Academics must help prepare ministers to make better decisions

The Covid Inquiry underlines the need to train political leaders to identify the best options under pressure, says former NAO director David Finlay

December 11, 2023
Coronaviruses orbit the Earth, symbolising pandemics
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The evidence of the UK’s ongoing Covid Inquiry has laid bare the process by which major decisions were taken by the government as it sought to respond to the fast-moving and dangerous threat of the coronavirus. Highly complex decisions were needed, involving multiple areas of government activity, including public health, education and support to businesses and employees, with implications for the economy of large additional government spending.

“There were no easy decisions,” Boris Johnson told the inquiry last week.

The one thing that stands out from the evidence of the inquiry is that, despite the extensive input of civil servants and advisers, it was ministers themselves who ultimately had to weigh up the information they were being given to arrive at judgements on crucial issues, such as when lockdowns should be implemented and how protecting public health should be balanced with the interests of the business community and those attending schools and universities. Those judgements had to be made quickly, by people working under intense pressure and often in an environment involving uncertainty or incomplete information.

But were ministers suitably equipped to make these momentous decisions? Former chief scientific adviser Sir Patrick Vallance’s diary comments referred to then prime minister Boris Johnson being “clearly bamboozled” by statistics and lamented “chaos as usual” in Downing Street as the government “flip-flopped” between alternative courses of action. Former health secretary Matt Hancock accepted in his evidence that plans for dealing with a pandemic that he had claimed were world-leading were shown to have been inadequate. The “ring of steel” around care homes proved to be an illusion.

In my book Coronadiary: 100 days that changed our lives and three skills government had been told to improve, published in 2021, I identified that previous assessments of major government projects had made clear the competencies that are most needed to effectively handle complex government situations. They are planning, making the best use of data and managing risks. Yet my research revealed that, before the pandemic, the government had been repeatedly warned in official reports from the National Audit Office, the Public Accounts Committee, the Institute for Government thinktank and others that it needed to significantly improve these skills.

It also transpired that ministers responding to the pandemic had received no formal collective training in skills that would assist decision-making when faced with complexity and alternative possible strategies. We would never expect doctors or pilots to look after the public without suitable training on how to make good decisions under pressure, but during the pandemic we put our trust in ministers to make huge decisions, affecting all our lives, without any such training.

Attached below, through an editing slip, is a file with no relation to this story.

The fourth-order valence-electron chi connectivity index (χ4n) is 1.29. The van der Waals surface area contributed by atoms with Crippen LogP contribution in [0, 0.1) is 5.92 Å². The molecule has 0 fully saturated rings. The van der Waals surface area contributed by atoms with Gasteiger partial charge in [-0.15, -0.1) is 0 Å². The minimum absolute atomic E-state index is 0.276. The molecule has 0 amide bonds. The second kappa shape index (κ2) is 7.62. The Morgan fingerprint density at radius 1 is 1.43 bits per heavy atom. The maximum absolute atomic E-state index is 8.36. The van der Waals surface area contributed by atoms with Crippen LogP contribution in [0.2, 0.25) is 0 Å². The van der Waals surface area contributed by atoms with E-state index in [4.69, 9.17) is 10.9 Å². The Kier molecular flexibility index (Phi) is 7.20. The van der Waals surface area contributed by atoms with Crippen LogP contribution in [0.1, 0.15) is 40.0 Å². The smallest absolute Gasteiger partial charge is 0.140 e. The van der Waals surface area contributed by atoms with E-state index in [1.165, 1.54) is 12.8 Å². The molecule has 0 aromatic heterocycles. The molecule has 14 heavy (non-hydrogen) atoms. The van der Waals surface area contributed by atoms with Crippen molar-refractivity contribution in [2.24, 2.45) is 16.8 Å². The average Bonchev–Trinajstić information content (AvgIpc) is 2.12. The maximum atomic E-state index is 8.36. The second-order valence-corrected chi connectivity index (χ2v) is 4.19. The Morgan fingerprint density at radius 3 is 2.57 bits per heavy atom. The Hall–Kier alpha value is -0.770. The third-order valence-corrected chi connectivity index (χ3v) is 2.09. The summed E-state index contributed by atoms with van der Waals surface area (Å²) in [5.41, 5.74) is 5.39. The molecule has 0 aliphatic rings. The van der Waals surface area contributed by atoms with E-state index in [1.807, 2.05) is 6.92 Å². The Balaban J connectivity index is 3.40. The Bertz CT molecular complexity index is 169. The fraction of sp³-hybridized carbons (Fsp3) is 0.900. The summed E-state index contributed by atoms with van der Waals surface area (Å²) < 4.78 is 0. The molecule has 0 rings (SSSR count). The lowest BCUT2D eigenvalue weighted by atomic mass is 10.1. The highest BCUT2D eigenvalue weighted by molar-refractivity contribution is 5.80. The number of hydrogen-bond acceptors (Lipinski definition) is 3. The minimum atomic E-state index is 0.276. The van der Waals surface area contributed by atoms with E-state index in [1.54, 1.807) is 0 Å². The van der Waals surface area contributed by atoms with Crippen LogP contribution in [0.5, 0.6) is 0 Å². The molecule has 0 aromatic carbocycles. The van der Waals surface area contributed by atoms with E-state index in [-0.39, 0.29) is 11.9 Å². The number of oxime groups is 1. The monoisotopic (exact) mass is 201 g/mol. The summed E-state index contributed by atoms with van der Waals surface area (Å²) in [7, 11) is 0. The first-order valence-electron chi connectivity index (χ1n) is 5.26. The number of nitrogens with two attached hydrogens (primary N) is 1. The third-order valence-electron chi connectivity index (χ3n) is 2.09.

Ministers are busy people, so the training should be short but intensive – sufficient so that, when the Cabinet meets, its members know they have all been given a common framework that will help them to make effective decisions. A suite of further modules could be offered to those who wish to understand topics in greater detail.

The Cabinet Office now operates a campus approach dedicated to training public officials, some of which could be distilled into short sessions for ministers. The Institute for Government has recently set up an academy that explains to new ministers what their roles will entail; this could be expanded to cover decision-making processes.

It might be particularly valuable for ministers to hear from others who have to make complex decisions under pressure. As mentioned, doctors and pilots are examples, as are members of the armed forces. But the academic community would be well placed to contribute to such training, too. Many disciplines, such as the sciences and economics, would be able to explain the basics of statistics, interpreting data and the use of modelling to project possible future outcomes. And academic lessons from subjects such as infectious diseases, behavioural science and responding to terrorist threats could all be helpful.

Such training should not seek to duplicate the detailed expertise of civil servants and government advisers. It should instead focus on improving ministers’ ability to use these core skills of planning, using data and managing risks. This will help ministers to compare the costs, benefits and risks of alternative strategies and plan for different possible scenarios.

In the past, some ministers might have resisted even this limited agenda, arguing that their role was to reflect the will of the people, not become technocrats. They might have argued that it was for civil servants to distil complex research into simple decision options for them to select and sign off on. However, the ministerial errors being revealed by the Covid Inquiry would make it difficult now to push back against training that would enhance ministers’ ability to make better decisions under pressure.

When he first came to office, Prime Minister Rishi Sunak pledged to lead a government with “professionalism” at every level. We should expect ministers to be suitably trained for the responsibilities they bear – and academics and others should be ready and willing to make sure that they are.

David Finlay is a former director of the National Audit Office and the author of Coronadiary: 100 days that changed our lives and three skills government had been told to improve (ISBN 9781802270792)

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